Any Canadian poker player that has spent time in other card rooms, particularly those in the United States, can attest to the stark difference in dealer quality based on the gratuity system enforced by the card room.
In the OLG casinos in Ontario, dealers in general (with a few exceptions) are notoriously bad. Speed and competency are severely lacking, and at a casino like Casino Niagara where they charge players a $6 per half-hour fee for playing, dealer speed and competence play an important role if a player wants to be a long term winner at the game.
Contrast this with dealers on the other side of the border. Relatively speaking they are at least twice as fast and are more focused on keeping the game running smooth than their Canadian counterparts.
The reason is quite simple: most cardrooms in Ontario and Canada, under crown corporation ownership, have instituted a 100% socialist policy on gratuities, whereas in most cardrooms in the U.S., dealers keep the gratuities they have earned individually. In other words, in a casino like Casino Niagara, all tips are pooled together and at the end of the night, they are divided equally amongst all dealers.
Therefore, like communism and socialism, the incentive to excel and put in maximum effort is all but gone. Why put in any additional effort to deal faster if the net benefit to yourself is an additional penny per hour? You soon realize that the law of averages will severely punish the competent and reward the incompetent (or intentionally lazy). At the expense of those that put in more effort, those that put in less effort will see more gratuity at the end of the day than what they actually contributed to the group pot. By game theory, the net result for the entire group in this system is far from optimal: since the personal benefit is almost inversely proportional with effort, there will be less effort collectively.
With a capitalist gratuity system, all dealers benefit. Yes, it is true that really fast and competent dealers will receive more gratuity than their slower counterparts, but by having all dealers recognize their maximum potential because they are proportionately rewarded for their level of skill, speed and competency are maximized, customer satisfaction is maximized, and more players responsible for tipping the dealers will come flocking to that cardroom more often due to the higher quality. Players will be more generous as more hands are dealt per hour, more substantial pots are awarded and a higher rate of tips are dispensed.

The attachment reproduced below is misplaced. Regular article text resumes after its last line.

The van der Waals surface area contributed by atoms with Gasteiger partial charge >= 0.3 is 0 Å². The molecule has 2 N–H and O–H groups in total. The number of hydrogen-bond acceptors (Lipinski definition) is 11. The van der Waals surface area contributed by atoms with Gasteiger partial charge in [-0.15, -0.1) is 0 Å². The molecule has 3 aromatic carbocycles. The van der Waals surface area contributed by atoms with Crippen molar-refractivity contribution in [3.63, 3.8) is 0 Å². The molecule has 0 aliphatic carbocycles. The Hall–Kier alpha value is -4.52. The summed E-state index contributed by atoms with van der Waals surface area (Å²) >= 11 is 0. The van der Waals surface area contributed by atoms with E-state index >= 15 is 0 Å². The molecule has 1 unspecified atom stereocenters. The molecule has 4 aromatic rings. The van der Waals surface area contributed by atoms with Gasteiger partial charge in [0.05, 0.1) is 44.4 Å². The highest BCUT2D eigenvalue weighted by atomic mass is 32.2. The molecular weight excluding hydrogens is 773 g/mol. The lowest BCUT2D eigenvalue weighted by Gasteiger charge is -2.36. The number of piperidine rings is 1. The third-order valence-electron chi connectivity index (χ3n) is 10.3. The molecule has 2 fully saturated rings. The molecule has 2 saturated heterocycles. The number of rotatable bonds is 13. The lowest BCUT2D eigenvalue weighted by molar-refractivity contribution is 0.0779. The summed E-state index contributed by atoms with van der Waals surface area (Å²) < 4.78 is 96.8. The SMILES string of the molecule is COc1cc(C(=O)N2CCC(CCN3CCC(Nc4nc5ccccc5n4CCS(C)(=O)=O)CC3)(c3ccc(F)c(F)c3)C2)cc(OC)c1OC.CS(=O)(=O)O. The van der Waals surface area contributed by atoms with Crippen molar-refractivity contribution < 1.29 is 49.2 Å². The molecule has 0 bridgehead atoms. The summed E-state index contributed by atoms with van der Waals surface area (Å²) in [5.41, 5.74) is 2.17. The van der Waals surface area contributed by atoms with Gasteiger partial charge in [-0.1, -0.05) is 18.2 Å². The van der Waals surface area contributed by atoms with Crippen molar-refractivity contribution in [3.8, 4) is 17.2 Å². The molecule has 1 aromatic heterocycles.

This increases the demand for more dealers, even dealers that lie closer to the bottom of the bell curve. Since there is a steady personal incentive to improve at dealing, all dealers collectively rise in competency and speed which results in a progressive compounding of net gratuities among the group as a whole. Everybody benefits, from the dealers to the players, and everyone in between (wait staff, pit bosses and managers).
Is it any wonder why that Casino Niagara and many other Canadian card rooms are rated so low, gouging players with high rakes, low comps, and terrible dealers? A short hop across the border to Seneca Casino and you’ll have lower rake, better comps and dealers so fast you may as well be playing online.
Systems that redistribute over a collective base become increasingly ineffective as the size of the base grows. Canadian poker rooms are a microcosm of what happens when you spread socialist policy to a base too large, removing all individual incentive to put in effort or improve unless it is by government force, typically threats of death, imprisonment or destitution. As the size of the collective grows, at some point individuals no longer feel they are contributing to a team, but rather feel that they are cogs in a machine with zero incentive to improve. When the collective base of a socialist or communist regime is as big as an entire nation, then it is easy to foresee the future plight of that nation’s economy.
When you scale back big government so that capitalism can operate at an individual or small community level, you optimize the incentive for smaller teams to put in maximum effort, resulting in a natural growth of all individuals, communities, and eventually the entire nation.
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